Friday, May 4, 2012
Countdown to The Avengers, Part 5: Captain America: The First Avenger
Part 5 in our Countdown to the release of The Avengers, in which we make our Captain America movie more palatable to international audiences by giving it a subtitle that also conveniently ties into the next movie...
THE FILM ITSELF: Much like Thor, Captain America: The First Avenger was going to be a tricky character to pull off with a modern audience. A character calling himself “Captain America” is enough to send media pundits into a frenzy, both sides of the political spectrum having their own view of what he should be. And that’s before you take the rest of the world into account, which - in Hollywood anyway - is where the real money is. Fortunately, Marvel Studios managed to make a film that avoids both politics and jingoism - partly by setting it during World War II, but also by finding another pitch-perfect lead.
I can’t really stress it any further - Chris Evans is fantastic as Steve Rogers, the man who would become Captain America. Tony Stark had an easier character arc by comparison, the best of both worlds: a charming prick who says and does whatever he wants that the audience secretly wishes to be, but who then turns into the selfless hero they know they should be. With Cap it’s much harder to find that identification and empathy, with a hero who’s pretty much perfect and is never really in doubt of what the right thing to do is. Evans and the filmmakers avoid this by giving us a character who is genuinely good at heart, without making him look naïve or boring, and manage to turn that into what makes the character interesting. It’s a performance not nearly as flashy as Thor or Tony Stark, but - given Evans’ measured touch - equally as compelling.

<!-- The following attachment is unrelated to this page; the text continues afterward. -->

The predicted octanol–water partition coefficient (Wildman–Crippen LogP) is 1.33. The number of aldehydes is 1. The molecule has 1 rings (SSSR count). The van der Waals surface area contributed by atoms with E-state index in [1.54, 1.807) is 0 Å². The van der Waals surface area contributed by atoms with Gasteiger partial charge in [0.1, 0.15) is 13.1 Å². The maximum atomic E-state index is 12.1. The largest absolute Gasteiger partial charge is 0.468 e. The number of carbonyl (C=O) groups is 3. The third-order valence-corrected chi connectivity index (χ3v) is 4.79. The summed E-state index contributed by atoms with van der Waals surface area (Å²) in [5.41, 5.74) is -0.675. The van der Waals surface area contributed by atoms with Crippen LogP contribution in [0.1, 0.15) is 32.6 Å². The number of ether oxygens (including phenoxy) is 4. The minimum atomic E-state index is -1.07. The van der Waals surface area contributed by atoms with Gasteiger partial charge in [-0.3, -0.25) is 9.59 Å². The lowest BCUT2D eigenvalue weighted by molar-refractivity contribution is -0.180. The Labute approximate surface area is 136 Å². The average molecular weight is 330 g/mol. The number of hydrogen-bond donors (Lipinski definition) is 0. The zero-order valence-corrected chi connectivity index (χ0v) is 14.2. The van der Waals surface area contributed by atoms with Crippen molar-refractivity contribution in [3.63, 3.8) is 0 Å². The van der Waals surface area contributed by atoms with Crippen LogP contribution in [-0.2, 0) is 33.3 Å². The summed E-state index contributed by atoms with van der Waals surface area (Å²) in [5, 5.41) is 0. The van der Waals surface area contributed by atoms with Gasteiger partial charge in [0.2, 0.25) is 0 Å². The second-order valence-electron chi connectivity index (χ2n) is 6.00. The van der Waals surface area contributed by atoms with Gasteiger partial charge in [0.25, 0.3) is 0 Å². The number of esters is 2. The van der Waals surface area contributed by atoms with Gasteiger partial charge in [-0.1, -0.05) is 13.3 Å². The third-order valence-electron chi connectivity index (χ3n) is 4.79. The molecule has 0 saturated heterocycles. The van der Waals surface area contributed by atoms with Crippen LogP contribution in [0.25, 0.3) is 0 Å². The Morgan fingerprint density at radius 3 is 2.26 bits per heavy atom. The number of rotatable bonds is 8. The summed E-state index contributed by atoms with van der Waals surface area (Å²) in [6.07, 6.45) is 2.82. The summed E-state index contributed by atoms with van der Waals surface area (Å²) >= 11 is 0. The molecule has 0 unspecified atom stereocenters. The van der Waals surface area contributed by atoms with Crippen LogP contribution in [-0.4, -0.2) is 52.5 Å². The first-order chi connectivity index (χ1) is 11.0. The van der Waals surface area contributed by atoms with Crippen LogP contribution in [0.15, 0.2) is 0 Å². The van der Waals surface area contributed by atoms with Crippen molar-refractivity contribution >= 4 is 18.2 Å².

Hugo Weaving retains his crown as the number one go-to movie villain, here playing the Red Skull with enough nastiness to ensure he won’t be dethroned for quite some time. Weaving gives another fantastic performance, a villain who doesn’t care about anything more than his own strange, occult obsessions. With his imposing skull-face ripped straight from a Jack Kirby drawing and his voice dripping in a Werner Herzog accent, Weaving provides much more than a face for Cap to punch.
Haley Atwell plays Peggy Carter, a British Intelligence officer working with the U.S. military’s super-soldier program, getting a great introduction where she nearly breaks a U.S. officer’s jaw for stepping out of line. It’s kind of a shame that all the main female characters in these movies exist basically to be the hero’s girlfriend, but Atwell makes the best of it, turning Agent Carter into more than just a pair of lips to kiss; giving us a character just as at home in a smashing red dress as she is firing a machine gun. She also has good chemistry with Evans - their awkward, unspoken relationship here far different than any we’ve seen in the other Marvel flicks.